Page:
The play is about what the audience brings to it in terms of their own history. What I set is conversations, arguments, dialogue, about how you deal with change. I try to give equal weight to various perspectives. Some will enter and be moved in terms of where they stand. Others may dig in and not move. What I hope to spark, to provoke, is the dialogue to look at the world and themselves. The question of the ground that we stand on. That’s the first spark of change. Or not. {Referencing Dr. Martin Luther’s Speech after the march from Selma to Montgomery, Alabama in 1965}: How long? Not long. How long has it been? We keep coming back to that phrase in different increments in time. Is it possible to escape one’s past and all that it brings? To escape the shadows that we drag behind us? I present the question for the audience to answer for themselves.

BB: Stop. Reset. is, in part, about the digital age and how that reflects the information we receive from various sources. How do you perceive the role of digital technology, especially as it relates to breaking news that reflects the African American community?

RT: There is great possibility. Digital technology has changed how we talk about race. Who owns the narrative? How Black males have historically been presented in the media. Here and now, there’s a transformation in terms of the tongue. Who’s speaking about it, who gets to frame the narrative? There is a “Stop and Reset” in the narrative that came from the ground, meaning the grassroots and social media. Once the floodgates opened, the mainstream had to follow. So there were more layers to that story than we expected. We’re seeing how these devices are being harnessed for our community, like #BlackLivesMatter. This is where we want to talk.

We are the ones who should be telling our stories. There is an opening for books. We have the spoken word and people would gather around the fire for the gatekeeper to tell the story. When books came along, we the masses would hold the knowledge with the ability to read. The hierarchy has been toppled. Who are we becoming with people alone with a book, cut off from the world? On the contrary, people are talking to their devices and these worlds open up to the masses. The gatekeepers are being toppled. Whose voice should be voiced and heard? Everyone has access. That’s the powerful part. How do we harness this power? How do we learn how to learn from this device? How do we teach ourselves the weight of each piece of the information without someone over us telling us which way to go? The opening is amazing. We can and have been telling our own stories. It’s about how we harness them.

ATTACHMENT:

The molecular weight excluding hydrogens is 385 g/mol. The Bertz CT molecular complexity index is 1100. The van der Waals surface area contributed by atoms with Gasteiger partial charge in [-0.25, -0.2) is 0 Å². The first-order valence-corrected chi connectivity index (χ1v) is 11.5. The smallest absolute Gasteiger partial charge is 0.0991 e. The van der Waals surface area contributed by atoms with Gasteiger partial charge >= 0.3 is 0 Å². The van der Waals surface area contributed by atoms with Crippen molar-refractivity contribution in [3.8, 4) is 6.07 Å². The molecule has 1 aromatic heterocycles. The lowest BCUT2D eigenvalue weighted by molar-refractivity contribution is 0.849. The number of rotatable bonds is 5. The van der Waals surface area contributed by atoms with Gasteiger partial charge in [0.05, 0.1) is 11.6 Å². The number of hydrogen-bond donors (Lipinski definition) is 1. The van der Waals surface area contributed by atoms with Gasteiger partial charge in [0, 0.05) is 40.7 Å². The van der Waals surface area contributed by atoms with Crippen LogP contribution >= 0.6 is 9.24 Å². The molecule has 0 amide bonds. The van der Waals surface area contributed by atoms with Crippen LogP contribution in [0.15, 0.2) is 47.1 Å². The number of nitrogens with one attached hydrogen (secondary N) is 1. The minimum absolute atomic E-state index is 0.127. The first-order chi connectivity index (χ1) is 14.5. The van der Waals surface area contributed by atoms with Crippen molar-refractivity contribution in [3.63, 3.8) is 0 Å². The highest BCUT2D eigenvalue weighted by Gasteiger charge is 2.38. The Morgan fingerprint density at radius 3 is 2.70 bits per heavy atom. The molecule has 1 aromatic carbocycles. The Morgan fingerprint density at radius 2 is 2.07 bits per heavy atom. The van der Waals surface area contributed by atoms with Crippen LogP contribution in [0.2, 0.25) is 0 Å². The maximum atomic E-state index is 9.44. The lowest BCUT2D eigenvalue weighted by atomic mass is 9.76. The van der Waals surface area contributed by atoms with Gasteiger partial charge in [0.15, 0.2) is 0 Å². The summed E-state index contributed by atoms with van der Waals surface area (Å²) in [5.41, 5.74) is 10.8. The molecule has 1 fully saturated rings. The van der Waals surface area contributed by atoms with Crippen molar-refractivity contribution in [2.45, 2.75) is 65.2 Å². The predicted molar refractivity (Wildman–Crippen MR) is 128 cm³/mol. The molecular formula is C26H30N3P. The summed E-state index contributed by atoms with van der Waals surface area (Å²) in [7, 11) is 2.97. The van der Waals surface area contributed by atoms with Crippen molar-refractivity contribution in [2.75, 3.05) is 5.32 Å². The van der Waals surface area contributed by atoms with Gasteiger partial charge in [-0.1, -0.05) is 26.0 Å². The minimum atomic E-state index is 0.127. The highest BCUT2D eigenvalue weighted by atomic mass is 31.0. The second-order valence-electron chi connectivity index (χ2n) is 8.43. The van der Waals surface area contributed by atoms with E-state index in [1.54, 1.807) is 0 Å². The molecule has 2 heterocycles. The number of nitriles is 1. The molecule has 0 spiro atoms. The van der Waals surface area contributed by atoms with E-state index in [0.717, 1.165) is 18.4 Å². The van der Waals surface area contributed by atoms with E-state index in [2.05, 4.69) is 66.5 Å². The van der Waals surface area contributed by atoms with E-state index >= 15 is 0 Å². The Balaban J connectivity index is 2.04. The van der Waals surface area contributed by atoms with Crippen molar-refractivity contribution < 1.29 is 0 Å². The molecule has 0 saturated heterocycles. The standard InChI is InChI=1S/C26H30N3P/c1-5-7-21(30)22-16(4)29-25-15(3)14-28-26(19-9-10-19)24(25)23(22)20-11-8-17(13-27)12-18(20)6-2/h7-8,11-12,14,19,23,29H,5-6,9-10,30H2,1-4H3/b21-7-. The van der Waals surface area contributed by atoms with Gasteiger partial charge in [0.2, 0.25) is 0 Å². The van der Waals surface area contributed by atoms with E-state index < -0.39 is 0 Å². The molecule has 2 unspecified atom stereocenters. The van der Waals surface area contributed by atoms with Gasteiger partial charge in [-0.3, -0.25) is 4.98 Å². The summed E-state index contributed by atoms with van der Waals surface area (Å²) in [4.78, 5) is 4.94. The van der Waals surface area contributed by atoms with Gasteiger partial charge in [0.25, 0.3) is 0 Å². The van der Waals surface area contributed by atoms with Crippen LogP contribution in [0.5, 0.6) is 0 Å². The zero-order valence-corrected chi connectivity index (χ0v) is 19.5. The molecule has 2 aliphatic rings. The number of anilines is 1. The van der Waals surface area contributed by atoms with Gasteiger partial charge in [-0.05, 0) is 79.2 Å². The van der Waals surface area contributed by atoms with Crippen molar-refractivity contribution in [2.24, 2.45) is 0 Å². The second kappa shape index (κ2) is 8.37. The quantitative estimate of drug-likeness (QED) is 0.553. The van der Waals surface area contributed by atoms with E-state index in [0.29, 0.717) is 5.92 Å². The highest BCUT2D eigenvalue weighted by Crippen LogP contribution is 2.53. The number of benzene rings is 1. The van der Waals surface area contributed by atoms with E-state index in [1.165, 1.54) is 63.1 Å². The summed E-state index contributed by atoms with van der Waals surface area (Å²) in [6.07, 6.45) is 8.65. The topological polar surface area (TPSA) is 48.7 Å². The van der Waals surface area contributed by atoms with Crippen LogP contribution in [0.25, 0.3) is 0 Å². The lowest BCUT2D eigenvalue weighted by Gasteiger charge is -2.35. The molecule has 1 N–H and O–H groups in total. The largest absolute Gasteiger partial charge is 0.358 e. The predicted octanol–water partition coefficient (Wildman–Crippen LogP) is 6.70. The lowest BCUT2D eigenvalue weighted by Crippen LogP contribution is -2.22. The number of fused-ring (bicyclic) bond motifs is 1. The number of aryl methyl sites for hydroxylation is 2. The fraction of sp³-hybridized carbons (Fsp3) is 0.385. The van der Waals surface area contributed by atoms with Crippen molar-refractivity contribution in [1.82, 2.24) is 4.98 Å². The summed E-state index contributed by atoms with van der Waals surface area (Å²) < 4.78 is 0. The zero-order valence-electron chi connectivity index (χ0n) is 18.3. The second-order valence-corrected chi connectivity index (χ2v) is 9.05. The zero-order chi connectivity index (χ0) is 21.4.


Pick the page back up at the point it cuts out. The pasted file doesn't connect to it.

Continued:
BB: One of the questions that Stop. Reset. asks is whether books are obsolete. There are so many fewer African American newspapers and bookstores than there were twenty or fifty years ago. Is it just as important in what medium our stories are told?

RT: I look at adaptation and meeting new audiences. What does this technology bring? Who are these new audiences and how one shapes the others? Ebony, Jet, Haki Madhubuti are all examples of those who champion the written word. And what doors those magazines opened to me as a child in Dallas, Texas. Looking at how they framed the discussion of Black is Beautiful and how powerful those images were to me as a Black female moving forward. The diversity of identity opening that lens in terms of the world and how I saw myself. How those stories weren’t the same as those in the mainstream that reflected who I was, am, and can be. The importance of periodicals giving a reflection of self. How do you reflect that here within? Certain things can be erased if not held in a book. How do you pass that on so the legacy isn’t lost? What do we need in terms of that legacy? We need certain parts of our past, the understanding of how we’ve adapted all along. We will continue to adapt. We have continued to adapt and survived against all odds.